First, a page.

If United Nations “peacekeeping” troops were on their way to the United States, at least one U.S. senator would be on the first plane home to protect his family from them. His concern: the apparently never-ending supply of rapists, predators, and child molesters among the UN's disgraced military forces.
That was the message delivered this week by U.S. Senator Bob Corker (R-Tenn.), the powerful chairman of the Senate Foreign Relations Committee, during a hearing looking at the UN's response — mostly persecuting those who blow the whistle — to the growing scandal surrounding predatory UN soldiers who rape women and children worldwide with impunity. If something does not change, U.S. lawmakers said the UN may lose American taxpayer support for its Obama-backed “peace” armies. But even that is not enough.
Horrifying UN abuse of civilians is not new. Indeed, going back to the earliest of the UN “peace” missions, UN troops brutalized and slaughtered aid workers and the civilian population of Katanga when the province refused to submit to a UN- Soviet-backed communist dictator. More recently, a decade-old survey by the non-profit group Save the Children revealed that in one town in Ivory Coast, eight out of 10 underage girls were being raped and sexually exploited by UN forces occupying the nation. Across Africa, the Americas, Asia, and even the Balkans in Europe, UN troops have been exposed being involved in systematic abuses of women and children, ranging from rape and killing protesters to sex-slavery and human trafficking. Virtually nobody, top to bottom, has been held accountable.
The Senate hearing this week focused primarily on abuses perpetrated by international troops in the Central African Republic. The New American and other sources have been reporting on new cases of rape and exploitation by “peace” troops that have been surfacing at an astounding pace. When a whistle-blower handed documents about the horrors to French prosecutors, including the rape of children under 10 years old, the UN went ballistic — but not how you might think.
Instead of cracking down on the heavily armed perverts and predators wearing the UN's infamous “blue helmets,” it launched an “investigation” of the brave official who exposed it, Anders Kompass, and even had him escorted from his office under armed guard. Leaked e-mails later exposed top UN officials conspiring at a secret meeting in Turin, Italy, to silence and destroy the whistle-blower. Since then, dozens more cases of “peacekeeper” rape and sexual abuse of women and children have surfaced, and nobody appears to have been held accountable.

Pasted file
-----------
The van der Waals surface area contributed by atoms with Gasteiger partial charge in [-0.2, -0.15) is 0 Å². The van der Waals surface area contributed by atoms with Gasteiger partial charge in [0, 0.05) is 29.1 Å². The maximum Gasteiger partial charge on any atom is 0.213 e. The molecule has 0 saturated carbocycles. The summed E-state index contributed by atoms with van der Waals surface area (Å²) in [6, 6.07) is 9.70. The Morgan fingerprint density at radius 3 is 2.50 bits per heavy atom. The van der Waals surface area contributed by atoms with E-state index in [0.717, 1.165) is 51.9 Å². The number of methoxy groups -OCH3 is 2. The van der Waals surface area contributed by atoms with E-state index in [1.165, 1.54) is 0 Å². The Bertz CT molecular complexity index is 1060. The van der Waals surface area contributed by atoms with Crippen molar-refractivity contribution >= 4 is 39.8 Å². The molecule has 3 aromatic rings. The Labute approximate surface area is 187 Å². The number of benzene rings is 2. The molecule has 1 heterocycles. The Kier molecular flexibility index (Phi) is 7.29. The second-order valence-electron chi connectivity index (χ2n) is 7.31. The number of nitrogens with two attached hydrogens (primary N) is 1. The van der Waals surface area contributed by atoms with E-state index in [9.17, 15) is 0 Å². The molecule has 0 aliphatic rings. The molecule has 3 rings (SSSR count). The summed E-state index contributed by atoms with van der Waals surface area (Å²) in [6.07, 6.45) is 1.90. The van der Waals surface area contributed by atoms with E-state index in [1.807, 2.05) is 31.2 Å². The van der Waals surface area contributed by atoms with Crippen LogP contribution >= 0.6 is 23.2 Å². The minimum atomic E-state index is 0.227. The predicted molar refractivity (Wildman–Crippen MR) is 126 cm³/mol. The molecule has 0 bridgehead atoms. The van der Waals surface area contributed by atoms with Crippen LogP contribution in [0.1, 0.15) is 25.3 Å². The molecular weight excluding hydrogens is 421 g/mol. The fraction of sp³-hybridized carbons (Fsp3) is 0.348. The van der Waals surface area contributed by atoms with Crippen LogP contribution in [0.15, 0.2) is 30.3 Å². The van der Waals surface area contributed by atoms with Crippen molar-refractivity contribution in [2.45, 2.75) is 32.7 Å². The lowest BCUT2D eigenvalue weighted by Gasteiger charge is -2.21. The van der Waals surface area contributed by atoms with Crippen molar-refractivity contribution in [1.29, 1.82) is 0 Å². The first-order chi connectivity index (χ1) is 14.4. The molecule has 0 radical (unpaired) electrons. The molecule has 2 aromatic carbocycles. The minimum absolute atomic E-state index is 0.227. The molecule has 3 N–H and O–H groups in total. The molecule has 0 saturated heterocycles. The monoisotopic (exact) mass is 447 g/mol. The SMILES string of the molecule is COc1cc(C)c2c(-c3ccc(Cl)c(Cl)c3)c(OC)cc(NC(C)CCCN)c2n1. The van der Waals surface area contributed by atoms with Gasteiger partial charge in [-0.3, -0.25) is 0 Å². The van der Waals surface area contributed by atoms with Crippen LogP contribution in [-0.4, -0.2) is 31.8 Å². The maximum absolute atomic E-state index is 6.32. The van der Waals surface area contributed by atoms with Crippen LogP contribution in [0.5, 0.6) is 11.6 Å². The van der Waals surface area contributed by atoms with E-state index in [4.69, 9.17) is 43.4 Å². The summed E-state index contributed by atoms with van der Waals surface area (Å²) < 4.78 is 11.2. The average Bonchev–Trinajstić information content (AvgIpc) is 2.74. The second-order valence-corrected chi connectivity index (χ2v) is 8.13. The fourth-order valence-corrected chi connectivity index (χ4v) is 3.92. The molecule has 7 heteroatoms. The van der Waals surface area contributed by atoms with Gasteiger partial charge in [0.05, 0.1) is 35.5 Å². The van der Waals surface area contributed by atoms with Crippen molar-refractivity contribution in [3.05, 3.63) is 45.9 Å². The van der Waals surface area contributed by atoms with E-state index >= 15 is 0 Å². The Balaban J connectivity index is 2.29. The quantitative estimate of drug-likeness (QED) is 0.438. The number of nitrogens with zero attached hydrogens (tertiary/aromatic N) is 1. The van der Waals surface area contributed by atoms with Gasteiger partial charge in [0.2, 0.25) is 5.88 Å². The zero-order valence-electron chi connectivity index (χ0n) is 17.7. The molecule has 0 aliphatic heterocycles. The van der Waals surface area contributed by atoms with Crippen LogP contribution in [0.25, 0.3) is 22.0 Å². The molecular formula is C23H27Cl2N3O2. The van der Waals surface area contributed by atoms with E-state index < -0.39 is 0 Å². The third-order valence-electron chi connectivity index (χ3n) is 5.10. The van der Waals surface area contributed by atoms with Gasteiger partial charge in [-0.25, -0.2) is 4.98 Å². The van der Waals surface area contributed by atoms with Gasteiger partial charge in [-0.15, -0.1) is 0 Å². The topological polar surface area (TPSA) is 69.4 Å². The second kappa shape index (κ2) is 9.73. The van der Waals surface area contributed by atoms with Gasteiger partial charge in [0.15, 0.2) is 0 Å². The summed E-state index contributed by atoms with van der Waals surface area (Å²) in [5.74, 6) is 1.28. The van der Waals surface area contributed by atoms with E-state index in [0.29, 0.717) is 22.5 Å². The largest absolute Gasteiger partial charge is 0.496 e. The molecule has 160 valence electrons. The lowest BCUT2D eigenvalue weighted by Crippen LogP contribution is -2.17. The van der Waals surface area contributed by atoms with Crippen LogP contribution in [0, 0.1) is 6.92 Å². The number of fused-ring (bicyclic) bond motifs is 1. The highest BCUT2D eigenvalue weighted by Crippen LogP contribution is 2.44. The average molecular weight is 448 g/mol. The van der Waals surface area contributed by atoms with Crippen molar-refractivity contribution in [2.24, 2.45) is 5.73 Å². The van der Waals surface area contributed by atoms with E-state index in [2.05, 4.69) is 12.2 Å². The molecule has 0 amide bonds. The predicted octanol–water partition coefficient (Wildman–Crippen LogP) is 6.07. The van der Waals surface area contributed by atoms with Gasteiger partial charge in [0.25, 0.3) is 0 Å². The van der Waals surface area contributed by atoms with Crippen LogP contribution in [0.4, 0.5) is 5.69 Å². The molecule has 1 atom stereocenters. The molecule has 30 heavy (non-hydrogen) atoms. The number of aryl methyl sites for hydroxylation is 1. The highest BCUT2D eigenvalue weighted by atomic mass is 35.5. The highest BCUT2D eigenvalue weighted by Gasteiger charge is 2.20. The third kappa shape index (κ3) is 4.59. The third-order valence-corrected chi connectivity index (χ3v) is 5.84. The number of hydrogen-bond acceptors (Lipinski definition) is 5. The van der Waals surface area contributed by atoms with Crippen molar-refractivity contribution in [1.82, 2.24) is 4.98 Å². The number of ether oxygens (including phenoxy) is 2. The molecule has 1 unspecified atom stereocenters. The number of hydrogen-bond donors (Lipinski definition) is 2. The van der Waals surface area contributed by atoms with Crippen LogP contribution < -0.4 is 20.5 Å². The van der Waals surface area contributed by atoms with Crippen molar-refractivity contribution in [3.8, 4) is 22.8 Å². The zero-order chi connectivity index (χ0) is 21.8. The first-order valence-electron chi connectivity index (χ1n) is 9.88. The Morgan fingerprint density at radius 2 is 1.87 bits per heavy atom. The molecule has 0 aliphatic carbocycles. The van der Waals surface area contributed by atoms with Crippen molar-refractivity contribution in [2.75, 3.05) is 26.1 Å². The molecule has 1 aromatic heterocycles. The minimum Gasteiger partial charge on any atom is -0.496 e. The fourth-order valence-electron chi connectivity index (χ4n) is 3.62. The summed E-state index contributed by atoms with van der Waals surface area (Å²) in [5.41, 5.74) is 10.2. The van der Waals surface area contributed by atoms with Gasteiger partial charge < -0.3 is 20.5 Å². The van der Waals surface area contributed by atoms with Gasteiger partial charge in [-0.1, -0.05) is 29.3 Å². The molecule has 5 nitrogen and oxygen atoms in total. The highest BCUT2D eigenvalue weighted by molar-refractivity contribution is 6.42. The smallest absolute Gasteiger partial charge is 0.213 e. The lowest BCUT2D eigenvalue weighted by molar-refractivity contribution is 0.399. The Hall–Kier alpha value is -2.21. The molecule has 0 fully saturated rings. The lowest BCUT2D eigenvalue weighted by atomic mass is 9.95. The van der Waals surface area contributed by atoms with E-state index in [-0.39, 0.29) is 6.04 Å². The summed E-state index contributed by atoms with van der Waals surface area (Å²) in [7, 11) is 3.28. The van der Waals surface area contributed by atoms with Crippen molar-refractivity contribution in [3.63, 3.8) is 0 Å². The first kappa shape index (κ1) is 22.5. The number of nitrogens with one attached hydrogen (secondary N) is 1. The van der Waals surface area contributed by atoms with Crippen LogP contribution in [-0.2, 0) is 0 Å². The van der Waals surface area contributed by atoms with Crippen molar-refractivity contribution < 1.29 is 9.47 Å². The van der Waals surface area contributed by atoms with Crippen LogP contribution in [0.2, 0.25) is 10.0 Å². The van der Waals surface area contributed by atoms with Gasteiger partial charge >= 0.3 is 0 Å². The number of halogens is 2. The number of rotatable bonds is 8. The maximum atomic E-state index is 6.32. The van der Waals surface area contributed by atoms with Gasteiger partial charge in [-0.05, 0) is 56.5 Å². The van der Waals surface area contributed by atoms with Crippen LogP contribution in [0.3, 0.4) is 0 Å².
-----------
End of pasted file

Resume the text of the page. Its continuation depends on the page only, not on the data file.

At another recent congressional hearing on UN abuses, U.S. lawmakers told The New American that the UN's persecution of whistle-blowers in that case and others was unacceptable and would be dealt with, potentially by withholding funding from the UN if necessary. Several current and former UN officials, meanwhile, have told The New American that the responsibility for the abuse scandals and the lawless persecution of honest officials goes straight to UN Secretary General Ban Ki Moon. It appears more than a few lawmakers agreed. Sen. Corker, for example, blasted Ban as “inept” in the handling of the sexual exploitation and abuse (SEA) scandals. American taxpayers pay more than anyone, contributing more than a fourth of the UN's almost $10 billion “peacekeeping” budget.
Echoing widespread concerns around the world, Corker also hinted at just how the scandals have affected the public view of UN “peace” troops in America and worldwide. “If I heard right now that a UN peacekeeping mission was going to North Chattanooga today, which is where my wife is, I would be on the first plane out of here to go home and protect her,” he explained in comments during the hearing that were also posted in a press release on his official website. “I would drop what I was doing. I would take the next flight home.”
Corker also suggested that something needed to be done, and expressed hope that lawmakers and U.S. authorities could find a way to stop the abuse. “I am disgusted by the actions of UN peacekeepers that American taxpayers are paying for, and I hope that somehow we’ll figure out a way to reel this in,” said the senator, whose cumulative Freedom Index score is 66 percent.
The committee chairman appeared especially outraged with UN chief Ban, who has done little so far to halt the brutality and horrors perpetrated by troops under his command. “What is wrong with the secretary-general of the UN?” Corker fumed during the hearing. “How do we put up with such inept leadership at the United Nations?” He pointed to a 10-year-old report offering recommendations for dealing with the systemic problem of predatory child-raping troops, and noted that the proposals were only now being implemented.
In the House of Representatives, the subcommittee on International Affairs held a similar hearing on UN “peacekeeper” rape and abuse at the same time. Congressman Chris Smith (R-N.J.), who chaired the hearing, recalled taking part in a hearing on the exact same subject a decade ago. He said supposed protectors should never be predators. At a hearing last month on UN persecution of whistle-blowers, Smith told The New American that Congress was aware of the abuses and was willing to use funding as leverage to rein in the UN. So far, though, little serious action has been forthcoming.
A spokesman for UN boss Ban, Stéphane Dujarric, acknowledged over 100 recently uncovered allegations of sexual abuse against UN forces. “I would not be surprised if that number goes up a bit,” he added. However, he also played defense for Ban and the UN, saying his boss was “determined to continue to shine a spotlight on the scourge of sexual exploitation and abuse by peacekeepers and hold those responsible accountable.” Dujarric also said no one person could lead the fight alone, though current and former UN officials and lawmakers have put the blame on Ban for the scandals. It is true, though, that the problems predate Ban's scandal-plagued tenure by generations.